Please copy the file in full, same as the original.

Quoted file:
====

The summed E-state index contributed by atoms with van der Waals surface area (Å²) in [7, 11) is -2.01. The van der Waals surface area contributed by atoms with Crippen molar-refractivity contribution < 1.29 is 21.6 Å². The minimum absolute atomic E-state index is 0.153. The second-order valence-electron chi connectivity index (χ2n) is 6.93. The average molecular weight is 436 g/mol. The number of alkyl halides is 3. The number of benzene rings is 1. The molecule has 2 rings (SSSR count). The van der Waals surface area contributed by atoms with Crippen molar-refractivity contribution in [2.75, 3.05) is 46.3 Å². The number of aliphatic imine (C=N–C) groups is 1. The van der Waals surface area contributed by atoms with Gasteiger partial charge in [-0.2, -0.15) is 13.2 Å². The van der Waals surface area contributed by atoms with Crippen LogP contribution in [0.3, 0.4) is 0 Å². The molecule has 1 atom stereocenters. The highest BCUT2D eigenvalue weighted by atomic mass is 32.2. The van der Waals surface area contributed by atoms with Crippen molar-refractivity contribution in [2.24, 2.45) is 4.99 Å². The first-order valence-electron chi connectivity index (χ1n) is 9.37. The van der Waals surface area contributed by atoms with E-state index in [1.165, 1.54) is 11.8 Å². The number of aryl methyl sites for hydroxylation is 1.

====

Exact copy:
The summed E-state index contributed by atoms with van der Waals surface area (Å²) in [7, 11) is -2.01. The van der Waals surface area contributed by atoms with Crippen molar-refractivity contribution < 1.29 is 21.6 Å². The minimum absolute atomic E-state index is 0.153. The second-order valence-electron chi connectivity index (χ2n) is 6.93. The average molecular weight is 436 g/mol. The number of alkyl halides is 3. The number of benzene rings is 1. The molecule has 2 rings (SSSR count). The van der Waals surface area contributed by atoms with Crippen molar-refractivity contribution in [2.75, 3.05) is 46.3 Å². The number of aliphatic imine (C=N–C) groups is 1. The van der Waals surface area contributed by atoms with Gasteiger partial charge in [-0.2, -0.15) is 13.2 Å². The van der Waals surface area contributed by atoms with Crippen LogP contribution in [0.3, 0.4) is 0 Å². The molecule has 1 atom stereocenters. The highest BCUT2D eigenvalue weighted by atomic mass is 32.2. The van der Waals surface area contributed by atoms with Crippen molar-refractivity contribution in [2.24, 2.45) is 4.99 Å². The first-order valence-electron chi connectivity index (χ1n) is 9.37. The van der Waals surface area contributed by atoms with E-state index in [1.165, 1.54) is 11.8 Å². The number of aryl methyl sites for hydroxylation is 1.